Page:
There’s no shortage of connections between British espionage writers and the occult, and while we’ve examined a good deal of Ian Fleming, another writer who wrote quite prolifically of devilish machinations was Dennis Wheatley.
Wheatley was the son of a winemaking family, and he would cause some stir early in his college days for creating his very own campus “secret society.” Following his expulsion for this incident, Wheatley joined the military, fighting in World War I as a Royal Artillery Lieutenant. He was then tasked with military intelligence and covert operations in World War II, serving in the London Controlling Section. After his war activities, Wheatley worked for British Intelligence and was introduced to notorious occultist and black magician Aleister Crowley, stating: Continue reading Occult MI6: Dennis Wheatley
This presentation was read by Aleksandr Leonidovich Dvorkin, president of the Irinaeus of Lyons Center for Religious Research Studies, on January 26th, 2016, at a conference run by the Orthodox St. Tikhon University for the Humanities. (Translator’s note: While we wouldn’t claim that the Church of Scientology is an integral element of the US Intelligence Community, Dvorkin’s lecture is an excellent expose of the nexus between the Western power structure, its intelligence apparatus and dangerous cults).
The topic of Scientology’s connection to the CIA became commonplace long ago. It’s mentioned in a mass of articles, interviews, and television programs. But when I referred to this in passing during a conversation with one journalist several months ago, he took interest: do I have irrefutable evidence of or clues to this connection? Could I, so to say, point to a “smoking gun?”
Continue reading Scientology & the CIA
Often overlooked in spy culture are Alfred Hitchcock’s espionage classics. In the Hitchcock film Vertigo (1958), we highlighted the use of mind control, doubling and voyeurism on the part of a shadowy Bohemian Grove-esque elite intent on manipulating the middle class Scottie (Jimmy Stewart) based on a profiling of his psychological weaknesses. In North by Northwest (1959) similar themes emerge, yet the master of suspense seemed willing to reveal much more than merely psychoanalytical and Freudian elements, notably shooting the first film to mention the CIA. Continue reading Hollywood Spies: North by Northwest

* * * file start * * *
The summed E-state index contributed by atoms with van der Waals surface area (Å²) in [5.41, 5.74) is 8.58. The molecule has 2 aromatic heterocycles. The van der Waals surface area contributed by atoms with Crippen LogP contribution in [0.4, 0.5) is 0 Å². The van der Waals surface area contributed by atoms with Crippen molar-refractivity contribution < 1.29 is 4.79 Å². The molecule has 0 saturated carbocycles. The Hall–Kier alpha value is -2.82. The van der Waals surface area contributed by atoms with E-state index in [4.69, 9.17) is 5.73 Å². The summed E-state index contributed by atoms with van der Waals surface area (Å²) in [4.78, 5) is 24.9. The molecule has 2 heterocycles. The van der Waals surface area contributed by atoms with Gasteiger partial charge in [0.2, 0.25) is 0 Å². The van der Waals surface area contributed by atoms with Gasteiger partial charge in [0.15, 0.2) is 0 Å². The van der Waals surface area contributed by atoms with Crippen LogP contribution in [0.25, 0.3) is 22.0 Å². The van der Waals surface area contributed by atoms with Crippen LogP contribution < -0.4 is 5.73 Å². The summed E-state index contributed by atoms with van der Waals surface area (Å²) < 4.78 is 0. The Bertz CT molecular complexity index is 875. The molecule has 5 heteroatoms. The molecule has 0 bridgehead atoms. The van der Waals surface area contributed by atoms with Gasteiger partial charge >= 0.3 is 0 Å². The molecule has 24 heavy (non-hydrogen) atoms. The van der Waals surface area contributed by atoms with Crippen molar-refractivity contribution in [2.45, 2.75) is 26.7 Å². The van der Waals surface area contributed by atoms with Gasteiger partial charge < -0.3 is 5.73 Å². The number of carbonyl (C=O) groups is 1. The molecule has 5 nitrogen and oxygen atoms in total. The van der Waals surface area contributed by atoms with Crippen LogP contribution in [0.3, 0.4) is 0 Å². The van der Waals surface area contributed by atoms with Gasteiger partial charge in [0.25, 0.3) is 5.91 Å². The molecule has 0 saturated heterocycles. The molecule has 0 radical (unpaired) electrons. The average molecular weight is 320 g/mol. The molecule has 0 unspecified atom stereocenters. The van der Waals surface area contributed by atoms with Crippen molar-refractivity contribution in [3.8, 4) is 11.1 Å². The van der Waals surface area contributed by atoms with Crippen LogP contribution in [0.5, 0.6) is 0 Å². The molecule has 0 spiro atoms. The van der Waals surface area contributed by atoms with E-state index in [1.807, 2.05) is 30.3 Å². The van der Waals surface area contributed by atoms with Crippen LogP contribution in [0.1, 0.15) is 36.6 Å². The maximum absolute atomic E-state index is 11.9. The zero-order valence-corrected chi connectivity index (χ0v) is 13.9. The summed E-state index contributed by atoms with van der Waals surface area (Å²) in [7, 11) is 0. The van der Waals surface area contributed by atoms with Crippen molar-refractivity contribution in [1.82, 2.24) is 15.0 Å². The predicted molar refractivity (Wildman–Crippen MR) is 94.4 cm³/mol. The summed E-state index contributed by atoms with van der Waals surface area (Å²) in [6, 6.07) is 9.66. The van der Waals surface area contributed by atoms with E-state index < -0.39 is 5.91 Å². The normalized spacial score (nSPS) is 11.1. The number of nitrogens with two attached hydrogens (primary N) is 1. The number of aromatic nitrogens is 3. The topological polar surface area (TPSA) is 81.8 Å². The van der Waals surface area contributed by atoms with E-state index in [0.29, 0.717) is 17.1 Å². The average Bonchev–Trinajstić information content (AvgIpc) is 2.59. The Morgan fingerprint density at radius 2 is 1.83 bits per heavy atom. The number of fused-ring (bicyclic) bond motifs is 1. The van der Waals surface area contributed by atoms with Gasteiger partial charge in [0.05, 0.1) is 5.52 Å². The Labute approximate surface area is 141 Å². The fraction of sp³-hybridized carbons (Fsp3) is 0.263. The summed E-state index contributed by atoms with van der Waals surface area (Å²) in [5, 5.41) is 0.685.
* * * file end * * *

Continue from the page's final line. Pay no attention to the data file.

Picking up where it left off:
Retired KGB Major General Boris Ratnikov has a story to tell – about the Soviet and Russian intelligence services’ use of psychic espionage in the Great Game. While Ratnikov’s story may sound fantastic, the details on Cold War-era remote viewing programs in both the United States and Soviet Union are very real. With that in mind, perhaps the general’s claims aren’t so far-fetched after all. In this 2006 interview with state newspaper Rossiiskaya Gazeta (RG), Ratnikov (BR) reveals some aspects of his mysterious work that no less than mirror the popular film Inception.
Major General Boris Ratnikov, 62 years old. Worked in the UKGB [Upravlenie – Directorate] for Moscow and Moscow Oblast. From 1991 he was the first deputy chief of the Russian Federation Main Protection Directorate (GUO). From 1994 to 1997 he was the main consultant to the Russian Federation Presidential Security Service (SBP) and Advisor to the chief of the Federal Protection Service (FSO). Today he is Advisor to the Chairman of the Moscow Oblast Duma. Continue reading The Kremlin’s Psychic Spies
On radio program Esoteric Hollywood, Jay Dyer and I discuss spy films and how they relate to real-world espionage in the ongoing Great Game. From depictions of KGB Directorate S in the current hit show The Americans to the shadowy backers of 1989’s silly propaganda bomb Red Scorpion, we delve into the lesser-known aspects of spy culture that reflect the realities of intelligence history.
Before the murder of John F. Kennedy on November 22nd, 1963, Lee Harvey Oswald – or even possibly a double – visited the Soviet embassy in Mexico City. Retired KGB Lt. Gen. Nikolai Leonov, then on assignment in Mexico’s capital as an intelligence officer, met Oswald that day, and he has little doubt the young American was just a pawn in a much wider plot.
An intelligence officer’s workdays were full of work with active agent networks, with those who had been brought into partnership with Soviet intelligence by previous shifts of our colleagues, and with agents arriving from other countries, etc.
Continue reading Oswald & the KGB in Mexico
Appearing to conclude the Daniel Craig era of 007 reboots, SPECTRE not only premiered at the top of the world box office. As could be expected, the film also provides quite a few insights into the nature of real geopolitics and espionage in true Bondian style.
Let’s start with the theme of mass surveillance, a reflection of our own postmodern Panopticon reality. Even The Guardian has commented on the similarities of the SPECTRE plot with the supposed leaks of Edward Snowden regarding the NSA spying apparatus. Yet there are also serious grounds to question Snowden’s heroics; just as well, GCHQ was monitoring the population and spying long before there was any NSA in the US. Continue reading Secrets of SPECTRE